Most Southern Baptists meet the denominational declines reported in the Annual Church Profile with a grimace and the thought that perhaps they, or surely their churches, and absolutely their pastors and church staff, should be doing a better job of sharing Christ.

But for the 15 church health and revitalization specialists from 10 state conventions and the North American Mission Board who met in Grapevine in April, the annually reported trends of stagnant or dying churches bring more than a yearly twinge of the conscience.

Declining numbers represent shuttered church buildings and lost opportunities for evangelism and discipleship. The state conventions are working strategically to motivate and train pastors, church staff and also laypeople to be Spirit-led catalysts who will help keep a church healthy or reverse its decline.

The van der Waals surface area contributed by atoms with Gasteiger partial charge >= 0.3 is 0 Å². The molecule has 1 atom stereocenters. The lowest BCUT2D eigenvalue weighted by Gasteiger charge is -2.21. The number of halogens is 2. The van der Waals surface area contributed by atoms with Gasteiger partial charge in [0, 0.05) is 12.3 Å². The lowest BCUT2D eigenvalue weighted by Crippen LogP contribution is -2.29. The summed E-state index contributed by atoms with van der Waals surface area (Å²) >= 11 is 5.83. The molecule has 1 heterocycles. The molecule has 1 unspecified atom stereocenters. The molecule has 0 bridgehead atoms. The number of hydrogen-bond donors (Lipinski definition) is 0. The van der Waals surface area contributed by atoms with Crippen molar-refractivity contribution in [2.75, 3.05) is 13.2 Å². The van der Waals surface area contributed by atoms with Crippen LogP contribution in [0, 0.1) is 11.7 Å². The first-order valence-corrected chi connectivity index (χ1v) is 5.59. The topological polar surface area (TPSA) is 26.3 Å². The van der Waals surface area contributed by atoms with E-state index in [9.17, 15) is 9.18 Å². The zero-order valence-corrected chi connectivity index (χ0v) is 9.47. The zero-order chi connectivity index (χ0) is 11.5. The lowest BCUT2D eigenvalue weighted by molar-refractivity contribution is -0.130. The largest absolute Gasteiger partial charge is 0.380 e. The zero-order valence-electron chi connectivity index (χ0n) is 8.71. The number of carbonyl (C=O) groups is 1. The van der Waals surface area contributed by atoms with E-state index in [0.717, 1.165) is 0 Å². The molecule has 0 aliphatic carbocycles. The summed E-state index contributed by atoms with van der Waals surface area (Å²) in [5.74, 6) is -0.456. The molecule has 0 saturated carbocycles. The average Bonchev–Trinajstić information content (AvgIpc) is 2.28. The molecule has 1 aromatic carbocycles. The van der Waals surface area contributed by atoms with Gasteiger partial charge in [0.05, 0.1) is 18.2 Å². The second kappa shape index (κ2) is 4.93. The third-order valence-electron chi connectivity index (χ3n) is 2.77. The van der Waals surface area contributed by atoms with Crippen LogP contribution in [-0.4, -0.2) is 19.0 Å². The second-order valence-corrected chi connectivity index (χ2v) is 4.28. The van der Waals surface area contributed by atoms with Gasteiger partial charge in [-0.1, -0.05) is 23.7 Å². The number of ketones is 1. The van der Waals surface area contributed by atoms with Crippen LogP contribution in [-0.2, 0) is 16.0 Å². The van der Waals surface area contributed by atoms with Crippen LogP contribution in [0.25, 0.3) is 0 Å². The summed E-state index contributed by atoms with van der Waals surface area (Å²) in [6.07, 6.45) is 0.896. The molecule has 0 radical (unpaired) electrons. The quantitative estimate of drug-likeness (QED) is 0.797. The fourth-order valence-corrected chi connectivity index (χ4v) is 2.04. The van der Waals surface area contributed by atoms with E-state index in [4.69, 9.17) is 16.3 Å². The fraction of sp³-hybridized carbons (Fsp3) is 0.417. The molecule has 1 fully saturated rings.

Kenneth Priest, director of convention strategies for the Southern Baptists of Texas Convention, knew with LifeWay Research showing 72.8 percent of SBC churches plateaued or declining, and 71.9 percent of SBTC churches falling into that category, the numbers for other state conventions were probably similar. He thought the time was right for state convention leaders with this challenging ministry focus to meet in order to encourage each other and compare notes.

The result: state conventions are facing the challenges of church revitalization with increased staffing, enthusiasm and hearts for pastors and churches.